Sickle cell anaemia: gene therapy insights for blood disorders
Cutting-edge research conducted by experts at Michigan Medicine, the Children’s Hospital of Philadelphia, and Penn Medicine is revolutionising the approach to treating blood disorders like sickle cell anaemia through innovative gene therapy methods.
Published in Science, the current treatment for blood disorders necessitates intense chemotherapy and bone marrow transplantation. However, around 30 percent of patients lack a suitable immune system match, and even when a match exists, there’s a risk of graft-versus-host disease, where the donor’s immune system attacks the recipient.
Gene therapy tackles this issue by rectifying genetic mutations within a patient’s own cells. Nonetheless, the process still involves chemotherapy and transplantation of the corrected cells. The novel research demonstrates that blood stem cells can now be genetically modified directly within the bone marrow, all in one procedure.
Co-first author Dr Michael Triebwasser, a clinical instructor in Pediatric Hematology and Oncology, emphasised, “For the first time, we’re able to genetically engineer blood stem cells, which shape our blood and immune systems throughout our lives, while they are still located within the bone marrow.”
“This technique holds promise in rectifying disease-causing mutations, like the one responsible for sickle cell anaemia in approximately 7.5 million individuals worldwide. Additionally, it employs messenger RNA (mRNA) to regulate stem cells. This involves utilising a nanoparticle similar to the one used in the Pfizer COVID mRNA vaccine, specially tailored to target these stem cells.”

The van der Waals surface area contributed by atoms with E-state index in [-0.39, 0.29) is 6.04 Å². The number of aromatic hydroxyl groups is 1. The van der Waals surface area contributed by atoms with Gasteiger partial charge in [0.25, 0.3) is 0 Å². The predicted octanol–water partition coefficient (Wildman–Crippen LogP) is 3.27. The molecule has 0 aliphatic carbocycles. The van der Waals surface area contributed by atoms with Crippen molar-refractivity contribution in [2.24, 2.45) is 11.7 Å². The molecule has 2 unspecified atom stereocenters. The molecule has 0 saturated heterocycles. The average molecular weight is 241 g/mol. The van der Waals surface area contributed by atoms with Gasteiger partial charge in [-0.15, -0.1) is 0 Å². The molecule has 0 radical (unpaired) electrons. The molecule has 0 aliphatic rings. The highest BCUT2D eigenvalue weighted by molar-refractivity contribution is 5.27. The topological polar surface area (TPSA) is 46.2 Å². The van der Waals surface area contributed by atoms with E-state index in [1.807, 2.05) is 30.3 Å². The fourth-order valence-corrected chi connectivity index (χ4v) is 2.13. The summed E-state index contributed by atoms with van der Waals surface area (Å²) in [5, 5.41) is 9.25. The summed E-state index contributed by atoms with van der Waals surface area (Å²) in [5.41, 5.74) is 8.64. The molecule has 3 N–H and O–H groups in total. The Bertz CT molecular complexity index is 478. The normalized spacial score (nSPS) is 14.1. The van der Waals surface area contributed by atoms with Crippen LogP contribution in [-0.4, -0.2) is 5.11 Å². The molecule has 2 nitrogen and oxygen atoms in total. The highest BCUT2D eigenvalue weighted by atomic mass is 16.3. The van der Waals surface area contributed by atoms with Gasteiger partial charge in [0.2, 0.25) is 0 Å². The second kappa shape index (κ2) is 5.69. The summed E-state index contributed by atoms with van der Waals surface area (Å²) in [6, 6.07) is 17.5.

The hazards patients face during gene therapy underscore the urgent need for enhanced treatments. Moreover, removing the requirement for stem cell harvesting and external treatment could reduce costs for patients and enhance access to critical gene therapies for a wider range of patients.
The recently sanctioned gene therapy for another blood disorder, beta-thalassemia, incurs a staggering cost of $2.8 million.
“This method exhibits remarkable adaptability and reduces the harm associated with treating stem cells outside the bloodstream compared to current methodologies. Hopefully, this will pave the way for enhanced approaches to stem cell correction.”
“The ultimate objective would be to execute these same gene corrections while the stem cells remain within the body. This advancement could facilitate cures in regions with limited resources where bone marrow transplantation infrastructure is lacking and costs are prohibitive.”